The Justice Department wants to make it easier for state and local police to spy on Americans, and retain the information they find for at least 10 years. The Feds want to streamline how the country's 18,000 state and local agencies share sensitive information with them, and simplify data collection for these organizations, which receive $1.6 billion from the federal government annually.
Critics worry that the plan does not adequately safeguard who has access to sensitive information. They also maintain that the Constitution forbids preemptive law enforcement in the absence of a crime.
The new US plan makes me think the former colony wants to be more like its big brother Great Britain. To see how,
According to The Sunday Telegraph the average Briton has 3,254 bits of personal information stored in government databases. Officials can keep some of that data indefinitely! So what kind of dirt does the government dig up? — details about residents' shopping habits, mobile phone use, emails, locations during the day, travel, and Internet searches. Because companies, like banks and telephone providers, keep all this information on hand, it's easy for the government to assert their legal authority to retrieve it.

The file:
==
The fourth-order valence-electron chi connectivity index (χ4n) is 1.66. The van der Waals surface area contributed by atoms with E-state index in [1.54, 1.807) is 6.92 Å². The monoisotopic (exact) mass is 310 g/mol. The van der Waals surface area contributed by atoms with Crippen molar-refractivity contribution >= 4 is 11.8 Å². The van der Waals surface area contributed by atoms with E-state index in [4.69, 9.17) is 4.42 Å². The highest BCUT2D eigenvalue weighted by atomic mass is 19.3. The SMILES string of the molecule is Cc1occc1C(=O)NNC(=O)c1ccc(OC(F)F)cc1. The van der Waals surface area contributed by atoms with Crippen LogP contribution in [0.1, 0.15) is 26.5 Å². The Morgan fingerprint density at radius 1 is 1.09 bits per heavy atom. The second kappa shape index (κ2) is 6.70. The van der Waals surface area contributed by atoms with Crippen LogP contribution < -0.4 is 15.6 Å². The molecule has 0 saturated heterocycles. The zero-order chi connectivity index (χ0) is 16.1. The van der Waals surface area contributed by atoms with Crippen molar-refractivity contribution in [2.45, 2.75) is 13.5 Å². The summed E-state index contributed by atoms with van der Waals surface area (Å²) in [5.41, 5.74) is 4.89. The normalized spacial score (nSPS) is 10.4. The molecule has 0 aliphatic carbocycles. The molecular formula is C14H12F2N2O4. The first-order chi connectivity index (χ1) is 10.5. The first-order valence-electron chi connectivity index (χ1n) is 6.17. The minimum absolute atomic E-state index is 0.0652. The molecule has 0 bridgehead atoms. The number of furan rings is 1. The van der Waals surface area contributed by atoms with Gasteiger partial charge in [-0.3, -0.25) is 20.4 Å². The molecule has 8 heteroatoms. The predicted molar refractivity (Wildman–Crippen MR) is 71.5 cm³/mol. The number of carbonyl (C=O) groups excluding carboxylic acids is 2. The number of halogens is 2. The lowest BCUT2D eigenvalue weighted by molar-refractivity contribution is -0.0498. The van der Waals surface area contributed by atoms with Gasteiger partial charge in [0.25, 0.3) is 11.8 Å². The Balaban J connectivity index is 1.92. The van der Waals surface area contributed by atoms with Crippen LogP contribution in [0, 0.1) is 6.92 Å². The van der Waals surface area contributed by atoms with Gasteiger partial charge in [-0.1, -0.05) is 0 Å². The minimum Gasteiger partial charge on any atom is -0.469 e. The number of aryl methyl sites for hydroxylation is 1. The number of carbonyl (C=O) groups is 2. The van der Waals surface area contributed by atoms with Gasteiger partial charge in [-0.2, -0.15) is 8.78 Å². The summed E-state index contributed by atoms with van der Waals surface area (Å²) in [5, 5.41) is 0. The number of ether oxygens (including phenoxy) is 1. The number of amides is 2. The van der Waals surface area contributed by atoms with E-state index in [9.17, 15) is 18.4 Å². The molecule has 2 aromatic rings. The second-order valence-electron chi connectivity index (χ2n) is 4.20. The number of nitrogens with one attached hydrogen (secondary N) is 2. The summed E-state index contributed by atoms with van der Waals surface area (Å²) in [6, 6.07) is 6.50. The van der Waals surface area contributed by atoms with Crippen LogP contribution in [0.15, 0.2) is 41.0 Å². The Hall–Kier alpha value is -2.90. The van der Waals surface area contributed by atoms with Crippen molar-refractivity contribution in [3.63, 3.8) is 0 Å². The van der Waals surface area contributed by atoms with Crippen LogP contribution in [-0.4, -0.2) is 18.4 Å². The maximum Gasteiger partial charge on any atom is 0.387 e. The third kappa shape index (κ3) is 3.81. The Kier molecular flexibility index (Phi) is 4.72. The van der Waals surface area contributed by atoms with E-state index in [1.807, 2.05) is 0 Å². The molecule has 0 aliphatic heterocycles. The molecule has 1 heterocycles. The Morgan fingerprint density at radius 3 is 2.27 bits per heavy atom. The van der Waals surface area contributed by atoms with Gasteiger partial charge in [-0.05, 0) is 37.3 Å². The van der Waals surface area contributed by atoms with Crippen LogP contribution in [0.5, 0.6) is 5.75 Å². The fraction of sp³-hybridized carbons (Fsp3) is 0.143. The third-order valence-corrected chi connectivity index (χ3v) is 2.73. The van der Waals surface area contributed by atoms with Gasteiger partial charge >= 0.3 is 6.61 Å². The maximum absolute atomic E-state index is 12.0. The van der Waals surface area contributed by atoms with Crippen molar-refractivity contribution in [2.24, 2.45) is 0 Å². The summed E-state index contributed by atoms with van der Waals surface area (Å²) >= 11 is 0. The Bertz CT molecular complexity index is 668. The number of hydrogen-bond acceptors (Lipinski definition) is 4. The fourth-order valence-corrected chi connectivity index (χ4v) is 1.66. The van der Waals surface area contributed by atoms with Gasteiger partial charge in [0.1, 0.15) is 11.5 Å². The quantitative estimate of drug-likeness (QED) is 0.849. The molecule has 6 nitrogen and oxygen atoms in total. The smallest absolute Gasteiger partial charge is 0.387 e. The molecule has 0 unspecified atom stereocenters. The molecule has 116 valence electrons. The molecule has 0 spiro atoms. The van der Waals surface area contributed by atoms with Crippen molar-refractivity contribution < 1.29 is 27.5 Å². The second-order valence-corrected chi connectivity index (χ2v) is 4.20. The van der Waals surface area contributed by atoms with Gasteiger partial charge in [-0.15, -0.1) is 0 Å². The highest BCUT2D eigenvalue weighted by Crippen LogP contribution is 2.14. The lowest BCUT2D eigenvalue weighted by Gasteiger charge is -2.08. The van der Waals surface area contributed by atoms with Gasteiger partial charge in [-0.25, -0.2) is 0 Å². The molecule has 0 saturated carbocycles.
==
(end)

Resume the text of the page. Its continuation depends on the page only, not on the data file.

Have we traveled back to 1984, or are we just updating our crime fighting for the modern era?